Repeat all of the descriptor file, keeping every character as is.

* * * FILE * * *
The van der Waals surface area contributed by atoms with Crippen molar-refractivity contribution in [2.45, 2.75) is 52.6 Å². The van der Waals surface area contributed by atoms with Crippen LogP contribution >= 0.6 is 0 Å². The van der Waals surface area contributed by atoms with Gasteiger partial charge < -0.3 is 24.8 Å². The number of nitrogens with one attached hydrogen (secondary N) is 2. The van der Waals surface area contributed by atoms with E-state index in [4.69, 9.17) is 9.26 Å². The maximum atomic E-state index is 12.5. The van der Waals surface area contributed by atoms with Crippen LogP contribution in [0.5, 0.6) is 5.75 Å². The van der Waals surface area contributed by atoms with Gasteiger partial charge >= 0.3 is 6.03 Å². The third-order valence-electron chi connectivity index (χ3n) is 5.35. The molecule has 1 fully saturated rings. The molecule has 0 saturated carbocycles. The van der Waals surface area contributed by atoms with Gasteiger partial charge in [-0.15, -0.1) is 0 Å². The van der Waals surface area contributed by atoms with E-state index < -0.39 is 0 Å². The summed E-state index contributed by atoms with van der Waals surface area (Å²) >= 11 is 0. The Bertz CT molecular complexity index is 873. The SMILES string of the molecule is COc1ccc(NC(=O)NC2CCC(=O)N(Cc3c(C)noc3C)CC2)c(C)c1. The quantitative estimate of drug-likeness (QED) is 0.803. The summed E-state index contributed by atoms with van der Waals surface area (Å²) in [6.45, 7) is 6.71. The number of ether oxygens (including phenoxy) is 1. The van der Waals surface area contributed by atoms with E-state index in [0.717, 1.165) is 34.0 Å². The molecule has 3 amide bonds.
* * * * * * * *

The van der Waals surface area contributed by atoms with Crippen molar-refractivity contribution in [2.45, 2.75) is 52.6 Å². The van der Waals surface area contributed by atoms with Crippen LogP contribution >= 0.6 is 0 Å². The van der Waals surface area contributed by atoms with Gasteiger partial charge < -0.3 is 24.8 Å². The number of nitrogens with one attached hydrogen (secondary N) is 2. The van der Waals surface area contributed by atoms with E-state index in [4.69, 9.17) is 9.26 Å². The maximum atomic E-state index is 12.5. The van der Waals surface area contributed by atoms with Crippen LogP contribution in [0.5, 0.6) is 5.75 Å². The van der Waals surface area contributed by atoms with Gasteiger partial charge >= 0.3 is 6.03 Å². The third-order valence-electron chi connectivity index (χ3n) is 5.35. The molecule has 1 fully saturated rings. The molecule has 0 saturated carbocycles. The van der Waals surface area contributed by atoms with Gasteiger partial charge in [-0.15, -0.1) is 0 Å². The van der Waals surface area contributed by atoms with E-state index < -0.39 is 0 Å². The summed E-state index contributed by atoms with van der Waals surface area (Å²) >= 11 is 0. The Bertz CT molecular complexity index is 873. The SMILES string of the molecule is COc1ccc(NC(=O)NC2CCC(=O)N(Cc3c(C)noc3C)CC2)c(C)c1. The quantitative estimate of drug-likeness (QED) is 0.803. The summed E-state index contributed by atoms with van der Waals surface area (Å²) in [6.45, 7) is 6.71. The number of ether oxygens (including phenoxy) is 1. The van der Waals surface area contributed by atoms with E-state index in [0.717, 1.165) is 34.0 Å². The molecule has 3 amide bonds.